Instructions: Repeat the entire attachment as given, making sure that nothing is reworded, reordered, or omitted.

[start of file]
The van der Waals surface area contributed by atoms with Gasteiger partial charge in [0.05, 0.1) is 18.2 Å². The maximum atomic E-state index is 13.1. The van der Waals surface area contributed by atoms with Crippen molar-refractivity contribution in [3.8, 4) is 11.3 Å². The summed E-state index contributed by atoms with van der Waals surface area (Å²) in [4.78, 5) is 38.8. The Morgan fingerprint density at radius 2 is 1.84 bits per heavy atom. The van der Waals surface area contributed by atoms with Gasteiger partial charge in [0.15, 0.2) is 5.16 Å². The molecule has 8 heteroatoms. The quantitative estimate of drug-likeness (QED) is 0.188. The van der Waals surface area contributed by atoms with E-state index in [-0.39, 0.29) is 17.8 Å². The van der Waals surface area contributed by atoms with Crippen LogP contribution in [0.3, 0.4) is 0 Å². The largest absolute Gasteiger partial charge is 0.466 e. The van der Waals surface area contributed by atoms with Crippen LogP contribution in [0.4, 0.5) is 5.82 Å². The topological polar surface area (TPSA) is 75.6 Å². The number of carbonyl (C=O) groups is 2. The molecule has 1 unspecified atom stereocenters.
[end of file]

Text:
The van der Waals surface area contributed by atoms with Gasteiger partial charge in [0.05, 0.1) is 18.2 Å². The maximum atomic E-state index is 13.1. The van der Waals surface area contributed by atoms with Crippen molar-refractivity contribution in [3.8, 4) is 11.3 Å². The summed E-state index contributed by atoms with van der Waals surface area (Å²) in [4.78, 5) is 38.8. The Morgan fingerprint density at radius 2 is 1.84 bits per heavy atom. The van der Waals surface area contributed by atoms with Gasteiger partial charge in [0.15, 0.2) is 5.16 Å². The molecule has 8 heteroatoms. The quantitative estimate of drug-likeness (QED) is 0.188. The van der Waals surface area contributed by atoms with E-state index in [-0.39, 0.29) is 17.8 Å². The van der Waals surface area contributed by atoms with Crippen LogP contribution in [0.3, 0.4) is 0 Å². The largest absolute Gasteiger partial charge is 0.466 e. The van der Waals surface area contributed by atoms with Crippen LogP contribution in [0.4, 0.5) is 5.82 Å². The topological polar surface area (TPSA) is 75.6 Å². The number of carbonyl (C=O) groups is 2. The molecule has 1 unspecified atom stereocenters.